All posts filed under: Color Editing

Beauty and still-life photographer Zoe Noble shares her five favorite features in Capture One to speed up her workflow

5 favorite Capture One features with Zoë Noble

Beauty and still-life photographer Zoë Noble has been using Capture One for years. Working with big brands like L’Oréal Paris, Ogilvy, and No7 and personal projects like We are Childfree, which tells the stories of women who choose to not have children, Zoë works meticulously to make her images look as good as they can. In this guest blog, Zoë shares her five favorite features in Capture One Pro and how she uses them to get more control over her images, save time on her editing and make her images stand out. 1. Style it out with Layers It’s important to be able to control as much of the editing process as possible so I can bring my own personal vision to life. I love that I can now use Layers with my Styles with the new Capture One Pro 23 because they allow me to play with the opacity of the layers and tweak the edit to my taste. The editing process is so much simpler now that I can have different elements of …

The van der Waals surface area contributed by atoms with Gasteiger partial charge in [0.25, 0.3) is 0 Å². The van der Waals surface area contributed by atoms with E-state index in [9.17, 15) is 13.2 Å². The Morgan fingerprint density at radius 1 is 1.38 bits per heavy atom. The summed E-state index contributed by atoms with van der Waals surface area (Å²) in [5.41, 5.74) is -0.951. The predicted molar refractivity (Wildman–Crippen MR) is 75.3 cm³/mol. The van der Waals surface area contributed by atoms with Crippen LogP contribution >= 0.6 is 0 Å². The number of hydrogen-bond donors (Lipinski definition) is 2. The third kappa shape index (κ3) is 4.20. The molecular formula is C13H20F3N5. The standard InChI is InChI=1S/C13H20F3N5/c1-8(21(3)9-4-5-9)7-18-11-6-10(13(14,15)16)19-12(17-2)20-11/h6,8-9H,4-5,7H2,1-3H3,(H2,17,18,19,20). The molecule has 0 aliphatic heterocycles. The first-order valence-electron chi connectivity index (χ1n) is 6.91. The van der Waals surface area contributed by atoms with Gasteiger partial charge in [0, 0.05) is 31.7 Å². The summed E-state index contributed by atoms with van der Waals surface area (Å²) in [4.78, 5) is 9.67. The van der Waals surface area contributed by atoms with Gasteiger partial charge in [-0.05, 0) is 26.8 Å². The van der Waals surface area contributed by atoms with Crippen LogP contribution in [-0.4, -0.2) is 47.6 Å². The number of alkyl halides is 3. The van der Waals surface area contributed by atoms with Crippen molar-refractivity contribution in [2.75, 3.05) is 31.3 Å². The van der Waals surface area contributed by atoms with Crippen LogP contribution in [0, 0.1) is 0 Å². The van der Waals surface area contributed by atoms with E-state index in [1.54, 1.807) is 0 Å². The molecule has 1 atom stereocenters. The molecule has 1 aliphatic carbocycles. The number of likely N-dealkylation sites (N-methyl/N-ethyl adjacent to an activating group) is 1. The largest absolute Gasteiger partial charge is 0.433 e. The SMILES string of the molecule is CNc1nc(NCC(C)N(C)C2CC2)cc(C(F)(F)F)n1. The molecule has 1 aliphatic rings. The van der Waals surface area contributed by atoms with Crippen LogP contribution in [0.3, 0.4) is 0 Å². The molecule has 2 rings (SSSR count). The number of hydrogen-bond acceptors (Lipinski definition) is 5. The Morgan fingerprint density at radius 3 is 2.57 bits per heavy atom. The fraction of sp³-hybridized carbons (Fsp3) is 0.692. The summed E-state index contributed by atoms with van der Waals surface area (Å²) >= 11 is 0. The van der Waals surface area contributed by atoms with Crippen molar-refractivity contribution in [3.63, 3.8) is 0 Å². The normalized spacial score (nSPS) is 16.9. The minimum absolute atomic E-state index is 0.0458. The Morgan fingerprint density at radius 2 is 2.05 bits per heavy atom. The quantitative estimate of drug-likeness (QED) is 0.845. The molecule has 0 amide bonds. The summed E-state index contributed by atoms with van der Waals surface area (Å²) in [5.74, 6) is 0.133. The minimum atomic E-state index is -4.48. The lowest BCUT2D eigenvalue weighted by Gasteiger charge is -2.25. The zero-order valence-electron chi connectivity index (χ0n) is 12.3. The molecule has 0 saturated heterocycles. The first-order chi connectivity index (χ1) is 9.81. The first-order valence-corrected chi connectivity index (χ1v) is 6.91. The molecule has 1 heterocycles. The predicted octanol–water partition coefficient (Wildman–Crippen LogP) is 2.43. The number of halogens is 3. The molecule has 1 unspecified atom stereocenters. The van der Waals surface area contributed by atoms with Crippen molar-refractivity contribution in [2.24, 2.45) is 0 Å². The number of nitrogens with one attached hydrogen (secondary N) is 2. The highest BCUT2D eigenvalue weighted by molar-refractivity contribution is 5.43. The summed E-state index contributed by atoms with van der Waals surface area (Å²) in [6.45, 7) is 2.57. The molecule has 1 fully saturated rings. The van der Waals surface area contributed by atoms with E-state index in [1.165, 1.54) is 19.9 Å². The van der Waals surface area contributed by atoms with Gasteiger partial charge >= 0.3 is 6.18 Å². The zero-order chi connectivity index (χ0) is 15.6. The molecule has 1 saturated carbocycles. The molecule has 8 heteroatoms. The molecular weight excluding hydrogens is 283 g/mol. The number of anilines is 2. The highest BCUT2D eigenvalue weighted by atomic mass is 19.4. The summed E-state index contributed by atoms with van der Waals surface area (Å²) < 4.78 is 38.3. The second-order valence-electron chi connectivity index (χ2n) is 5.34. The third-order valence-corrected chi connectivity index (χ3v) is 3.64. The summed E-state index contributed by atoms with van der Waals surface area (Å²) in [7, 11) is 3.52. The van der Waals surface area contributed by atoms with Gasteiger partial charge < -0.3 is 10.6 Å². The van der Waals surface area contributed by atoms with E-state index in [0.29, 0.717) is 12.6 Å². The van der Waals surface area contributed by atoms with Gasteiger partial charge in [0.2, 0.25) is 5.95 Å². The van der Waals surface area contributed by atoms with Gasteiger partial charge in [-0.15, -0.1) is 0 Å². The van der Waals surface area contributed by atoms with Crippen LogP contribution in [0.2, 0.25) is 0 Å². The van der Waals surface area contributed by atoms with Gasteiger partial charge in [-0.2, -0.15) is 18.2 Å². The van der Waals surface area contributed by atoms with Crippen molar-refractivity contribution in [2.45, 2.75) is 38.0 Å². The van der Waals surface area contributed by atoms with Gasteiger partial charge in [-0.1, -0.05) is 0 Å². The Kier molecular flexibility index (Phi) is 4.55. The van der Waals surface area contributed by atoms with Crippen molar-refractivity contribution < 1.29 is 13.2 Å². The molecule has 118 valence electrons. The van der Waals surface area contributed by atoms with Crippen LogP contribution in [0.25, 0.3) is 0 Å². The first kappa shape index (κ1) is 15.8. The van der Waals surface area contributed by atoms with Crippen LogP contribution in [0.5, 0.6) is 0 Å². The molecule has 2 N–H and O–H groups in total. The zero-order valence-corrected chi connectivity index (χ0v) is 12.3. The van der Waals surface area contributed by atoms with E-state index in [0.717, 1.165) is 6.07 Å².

Three Black photographers who explore the world through color

There is a reason we don’t see the world in black and white. Colors are an integral part of how we experience life and how we communicate. For a photographer, colors are another tool to set a mood and help tell a story, and getting them right can make or break an image. In celebration of Black History Month and the role color plays in our lives, we spoke to three photographers, who are all part of the Black Woman Photographers collective, about their work and how they explore their subject matters with color. Daniella Almona For a photographer, understanding color is just as important as understanding composition and angles. At least to Lagos-born, Atlanta-based photographer Daniella Almona. With her portraits, she works to highlight blackness in all forms and plays with highly saturated colors in backdrops, props, clothes, and make-up to bring out her subjects’ features. With lush reds, warm oranges, and velvety blues drawing the viewer into the frame, she elicits emotion in both her subjects and audience. “The way colors interact with …